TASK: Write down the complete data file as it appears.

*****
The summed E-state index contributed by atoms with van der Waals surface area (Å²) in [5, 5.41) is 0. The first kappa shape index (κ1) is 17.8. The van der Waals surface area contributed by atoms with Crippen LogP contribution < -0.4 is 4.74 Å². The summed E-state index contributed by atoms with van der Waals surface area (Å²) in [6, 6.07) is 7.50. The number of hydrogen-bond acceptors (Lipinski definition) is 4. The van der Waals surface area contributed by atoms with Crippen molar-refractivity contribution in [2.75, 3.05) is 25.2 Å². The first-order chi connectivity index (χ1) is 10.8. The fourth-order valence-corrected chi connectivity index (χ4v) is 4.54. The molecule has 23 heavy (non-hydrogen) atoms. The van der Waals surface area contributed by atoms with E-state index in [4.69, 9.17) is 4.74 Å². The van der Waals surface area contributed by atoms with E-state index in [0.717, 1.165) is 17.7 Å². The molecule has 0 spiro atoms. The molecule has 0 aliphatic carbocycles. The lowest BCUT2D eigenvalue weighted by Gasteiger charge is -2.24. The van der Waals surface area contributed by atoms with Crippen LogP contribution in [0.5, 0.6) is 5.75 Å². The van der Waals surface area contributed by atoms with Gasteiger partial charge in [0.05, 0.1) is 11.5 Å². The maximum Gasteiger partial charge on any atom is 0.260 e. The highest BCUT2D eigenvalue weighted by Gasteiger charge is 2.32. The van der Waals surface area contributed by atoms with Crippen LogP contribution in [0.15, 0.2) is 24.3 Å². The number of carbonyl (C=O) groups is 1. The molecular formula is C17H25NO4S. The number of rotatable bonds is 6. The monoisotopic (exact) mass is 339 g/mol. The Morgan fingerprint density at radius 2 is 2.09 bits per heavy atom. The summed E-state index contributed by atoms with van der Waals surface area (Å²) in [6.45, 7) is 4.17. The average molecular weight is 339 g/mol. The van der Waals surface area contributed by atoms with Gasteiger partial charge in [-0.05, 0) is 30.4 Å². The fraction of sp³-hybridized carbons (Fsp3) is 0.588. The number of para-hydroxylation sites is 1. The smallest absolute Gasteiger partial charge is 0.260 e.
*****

The summed E-state index contributed by atoms with van der Waals surface area (Å²) in [5, 5.41) is 0. The first kappa shape index (κ1) is 17.8. The van der Waals surface area contributed by atoms with Crippen LogP contribution < -0.4 is 4.74 Å². The summed E-state index contributed by atoms with van der Waals surface area (Å²) in [6, 6.07) is 7.50. The number of hydrogen-bond acceptors (Lipinski definition) is 4. The van der Waals surface area contributed by atoms with Crippen molar-refractivity contribution in [2.75, 3.05) is 25.2 Å². The first-order chi connectivity index (χ1) is 10.8. The fourth-order valence-corrected chi connectivity index (χ4v) is 4.54. The molecule has 23 heavy (non-hydrogen) atoms. The van der Waals surface area contributed by atoms with E-state index in [4.69, 9.17) is 4.74 Å². The van der Waals surface area contributed by atoms with E-state index in [0.717, 1.165) is 17.7 Å². The molecule has 0 spiro atoms. The molecule has 0 aliphatic carbocycles. The lowest BCUT2D eigenvalue weighted by Gasteiger charge is -2.24. The van der Waals surface area contributed by atoms with Crippen LogP contribution in [0.5, 0.6) is 5.75 Å². The van der Waals surface area contributed by atoms with Gasteiger partial charge in [0.05, 0.1) is 11.5 Å². The maximum Gasteiger partial charge on any atom is 0.260 e. The highest BCUT2D eigenvalue weighted by Gasteiger charge is 2.32. The van der Waals surface area contributed by atoms with Crippen LogP contribution in [0.15, 0.2) is 24.3 Å². The number of carbonyl (C=O) groups is 1. The molecular formula is C17H25NO4S. The number of rotatable bonds is 6. The monoisotopic (exact) mass is 339 g/mol. The Morgan fingerprint density at radius 2 is 2.09 bits per heavy atom. The summed E-state index contributed by atoms with van der Waals surface area (Å²) in [6.45, 7) is 4.17. The average molecular weight is 339 g/mol. The van der Waals surface area contributed by atoms with Gasteiger partial charge in [-0.05, 0) is 30.4 Å². The fraction of sp³-hybridized carbons (Fsp3) is 0.588. The number of para-hydroxylation sites is 1. The smallest absolute Gasteiger partial charge is 0.260 e.